Benefits of deferred grazing
Maintaining pasture quality over the whole farm:
By removing some paddocks from the grazing round, the stocking rate is increased over the rest of the farm. As a result, the spring feed surplus is better utilised and pasture quality is maintained.
Providing a feed wedge at the end of summer:
This avoids the cost and workload of buying and feeding out supplementary feed. A standing feed wedge available at the end of summer is particularly useful in drought years.
Increases pasture persistence:
Resting perennial ryegrass and other species from grazing from mid-spring until late summer / early autumn enables the desirable species to reseed and produce new plants in the following autumn. New tillers are also produced from the existing plants.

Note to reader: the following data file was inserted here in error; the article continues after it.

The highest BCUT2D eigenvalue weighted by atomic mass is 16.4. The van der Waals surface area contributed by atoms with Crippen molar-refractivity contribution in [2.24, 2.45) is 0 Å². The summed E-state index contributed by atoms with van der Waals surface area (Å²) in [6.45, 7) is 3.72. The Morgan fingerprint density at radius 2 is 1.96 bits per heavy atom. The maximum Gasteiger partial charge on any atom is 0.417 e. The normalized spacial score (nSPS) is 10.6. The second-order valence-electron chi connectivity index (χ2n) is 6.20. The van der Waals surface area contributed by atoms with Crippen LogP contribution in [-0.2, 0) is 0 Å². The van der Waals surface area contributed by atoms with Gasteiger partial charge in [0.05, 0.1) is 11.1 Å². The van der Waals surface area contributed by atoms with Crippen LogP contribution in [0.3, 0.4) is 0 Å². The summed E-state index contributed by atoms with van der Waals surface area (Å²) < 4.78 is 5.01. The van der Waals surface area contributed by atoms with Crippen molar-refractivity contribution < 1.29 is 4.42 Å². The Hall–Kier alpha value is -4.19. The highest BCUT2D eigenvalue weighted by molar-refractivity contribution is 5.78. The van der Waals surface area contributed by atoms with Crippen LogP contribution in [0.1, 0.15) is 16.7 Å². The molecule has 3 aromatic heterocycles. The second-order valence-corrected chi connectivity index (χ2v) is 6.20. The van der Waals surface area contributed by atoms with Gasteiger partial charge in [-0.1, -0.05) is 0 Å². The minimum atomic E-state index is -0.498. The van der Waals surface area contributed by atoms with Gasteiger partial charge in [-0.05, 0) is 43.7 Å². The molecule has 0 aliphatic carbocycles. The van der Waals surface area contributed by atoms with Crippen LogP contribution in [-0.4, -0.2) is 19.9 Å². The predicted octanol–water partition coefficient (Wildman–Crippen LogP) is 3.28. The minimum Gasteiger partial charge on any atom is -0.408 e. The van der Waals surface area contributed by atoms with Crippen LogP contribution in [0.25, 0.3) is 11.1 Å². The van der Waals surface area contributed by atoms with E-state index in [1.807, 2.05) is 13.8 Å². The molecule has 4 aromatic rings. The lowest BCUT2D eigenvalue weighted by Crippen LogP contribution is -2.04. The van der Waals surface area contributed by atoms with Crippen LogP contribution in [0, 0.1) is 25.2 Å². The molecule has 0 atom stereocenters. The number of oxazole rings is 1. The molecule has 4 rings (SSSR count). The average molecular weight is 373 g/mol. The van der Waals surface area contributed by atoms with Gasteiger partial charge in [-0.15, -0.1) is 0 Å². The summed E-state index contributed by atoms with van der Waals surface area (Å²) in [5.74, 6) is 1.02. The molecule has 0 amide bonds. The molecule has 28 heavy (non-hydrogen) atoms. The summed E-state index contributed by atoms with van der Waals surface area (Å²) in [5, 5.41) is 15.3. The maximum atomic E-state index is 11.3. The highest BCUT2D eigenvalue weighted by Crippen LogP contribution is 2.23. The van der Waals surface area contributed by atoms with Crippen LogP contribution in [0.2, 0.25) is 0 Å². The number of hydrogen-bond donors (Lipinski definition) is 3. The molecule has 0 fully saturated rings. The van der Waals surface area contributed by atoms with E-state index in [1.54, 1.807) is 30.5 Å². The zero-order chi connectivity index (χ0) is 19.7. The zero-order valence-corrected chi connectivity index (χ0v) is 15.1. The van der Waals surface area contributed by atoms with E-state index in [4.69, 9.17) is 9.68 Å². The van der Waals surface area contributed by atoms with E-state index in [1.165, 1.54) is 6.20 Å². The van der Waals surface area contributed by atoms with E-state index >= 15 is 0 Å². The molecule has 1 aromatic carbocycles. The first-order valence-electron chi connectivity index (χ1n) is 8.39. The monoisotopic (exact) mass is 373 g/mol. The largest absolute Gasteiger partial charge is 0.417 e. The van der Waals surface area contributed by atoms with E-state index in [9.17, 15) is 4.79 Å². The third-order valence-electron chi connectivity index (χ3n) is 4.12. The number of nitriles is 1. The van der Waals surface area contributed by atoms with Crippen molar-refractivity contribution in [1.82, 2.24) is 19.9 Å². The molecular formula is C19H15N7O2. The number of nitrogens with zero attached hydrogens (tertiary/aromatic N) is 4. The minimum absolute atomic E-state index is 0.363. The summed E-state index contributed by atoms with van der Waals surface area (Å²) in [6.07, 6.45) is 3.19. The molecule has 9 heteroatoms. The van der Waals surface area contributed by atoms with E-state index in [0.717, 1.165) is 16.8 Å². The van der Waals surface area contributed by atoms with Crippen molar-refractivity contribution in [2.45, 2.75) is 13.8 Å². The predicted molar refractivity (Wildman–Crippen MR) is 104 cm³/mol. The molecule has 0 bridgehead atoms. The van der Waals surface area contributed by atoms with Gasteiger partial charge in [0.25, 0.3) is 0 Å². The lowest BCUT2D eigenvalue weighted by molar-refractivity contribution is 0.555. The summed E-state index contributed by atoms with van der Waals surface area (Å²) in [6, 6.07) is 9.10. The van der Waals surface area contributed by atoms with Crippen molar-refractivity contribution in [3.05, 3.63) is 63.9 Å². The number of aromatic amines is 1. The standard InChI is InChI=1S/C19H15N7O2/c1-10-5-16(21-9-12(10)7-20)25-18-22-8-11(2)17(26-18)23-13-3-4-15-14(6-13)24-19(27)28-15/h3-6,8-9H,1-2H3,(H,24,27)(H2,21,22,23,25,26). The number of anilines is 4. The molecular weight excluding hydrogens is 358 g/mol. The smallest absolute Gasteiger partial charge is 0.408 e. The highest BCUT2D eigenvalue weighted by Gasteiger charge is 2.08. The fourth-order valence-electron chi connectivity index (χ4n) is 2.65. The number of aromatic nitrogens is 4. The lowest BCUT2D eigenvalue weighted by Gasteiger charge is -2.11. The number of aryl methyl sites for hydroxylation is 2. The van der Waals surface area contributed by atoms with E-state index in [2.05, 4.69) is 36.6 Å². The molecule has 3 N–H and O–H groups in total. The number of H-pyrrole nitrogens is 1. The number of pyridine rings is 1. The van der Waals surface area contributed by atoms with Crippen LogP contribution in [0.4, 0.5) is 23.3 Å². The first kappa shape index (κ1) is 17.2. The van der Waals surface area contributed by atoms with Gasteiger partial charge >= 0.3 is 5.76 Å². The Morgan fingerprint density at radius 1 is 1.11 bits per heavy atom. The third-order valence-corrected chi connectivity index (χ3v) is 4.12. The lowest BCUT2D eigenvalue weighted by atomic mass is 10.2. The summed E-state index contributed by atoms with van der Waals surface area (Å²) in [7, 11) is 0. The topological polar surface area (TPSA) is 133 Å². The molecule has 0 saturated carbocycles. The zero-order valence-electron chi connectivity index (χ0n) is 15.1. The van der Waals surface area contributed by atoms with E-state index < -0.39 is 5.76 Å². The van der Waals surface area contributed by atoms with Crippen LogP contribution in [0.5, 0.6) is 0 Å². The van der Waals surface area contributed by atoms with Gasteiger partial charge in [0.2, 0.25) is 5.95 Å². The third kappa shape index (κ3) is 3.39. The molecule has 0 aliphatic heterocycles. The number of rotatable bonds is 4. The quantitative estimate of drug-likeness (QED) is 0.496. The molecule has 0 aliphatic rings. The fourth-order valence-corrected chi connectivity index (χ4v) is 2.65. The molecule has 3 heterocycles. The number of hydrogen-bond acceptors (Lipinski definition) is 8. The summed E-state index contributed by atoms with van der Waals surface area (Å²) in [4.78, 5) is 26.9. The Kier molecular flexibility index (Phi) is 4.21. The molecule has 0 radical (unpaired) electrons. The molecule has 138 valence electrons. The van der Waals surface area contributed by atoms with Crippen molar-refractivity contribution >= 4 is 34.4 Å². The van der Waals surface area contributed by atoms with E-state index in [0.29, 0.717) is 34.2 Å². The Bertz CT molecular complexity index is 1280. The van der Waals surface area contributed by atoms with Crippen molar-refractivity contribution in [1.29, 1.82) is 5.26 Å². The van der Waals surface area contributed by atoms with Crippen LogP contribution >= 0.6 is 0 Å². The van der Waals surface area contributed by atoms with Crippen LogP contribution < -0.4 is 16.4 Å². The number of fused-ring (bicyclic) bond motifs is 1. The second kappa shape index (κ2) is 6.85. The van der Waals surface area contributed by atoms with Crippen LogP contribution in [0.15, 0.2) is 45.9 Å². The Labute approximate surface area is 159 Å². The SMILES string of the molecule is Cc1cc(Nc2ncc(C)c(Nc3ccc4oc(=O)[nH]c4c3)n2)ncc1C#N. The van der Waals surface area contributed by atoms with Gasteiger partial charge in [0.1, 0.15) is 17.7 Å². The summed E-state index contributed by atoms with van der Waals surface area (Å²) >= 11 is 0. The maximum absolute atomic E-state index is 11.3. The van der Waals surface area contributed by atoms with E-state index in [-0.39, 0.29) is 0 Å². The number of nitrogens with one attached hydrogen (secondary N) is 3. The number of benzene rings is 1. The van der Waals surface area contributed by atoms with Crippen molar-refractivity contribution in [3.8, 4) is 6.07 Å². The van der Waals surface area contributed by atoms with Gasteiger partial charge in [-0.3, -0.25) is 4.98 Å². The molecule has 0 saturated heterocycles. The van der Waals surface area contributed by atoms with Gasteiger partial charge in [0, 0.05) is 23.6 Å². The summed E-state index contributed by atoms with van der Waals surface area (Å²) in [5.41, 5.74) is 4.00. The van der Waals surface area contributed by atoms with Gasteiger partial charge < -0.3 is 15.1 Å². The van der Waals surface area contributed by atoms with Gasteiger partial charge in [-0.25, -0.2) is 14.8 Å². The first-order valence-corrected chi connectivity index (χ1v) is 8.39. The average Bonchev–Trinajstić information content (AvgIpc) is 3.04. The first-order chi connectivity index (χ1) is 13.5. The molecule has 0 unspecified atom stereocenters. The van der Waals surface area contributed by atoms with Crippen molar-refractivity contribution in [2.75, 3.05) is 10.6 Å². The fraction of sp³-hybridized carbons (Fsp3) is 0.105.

This leads to an increase in the tiller density of desirable pasture species and can increase pasture persistence.
An increase in clover populations after a long-deferred period:
Research from the 1950s in summer-moist hill country near Palmerston North showed that grazing pastures until late December to reduce ryegrass seed production, followed by resting pastures to allow white clover to flower and set seed, built up the clover seedbank and replenished energy reserves of existing clover plants. This led to an increase in the clover content in the pasture. Resting pastures from grazing from late December is much later than standard practice. If using deferred grazing to increase the clover content, note that the optimal timing of pasture rest will depend on the clover species.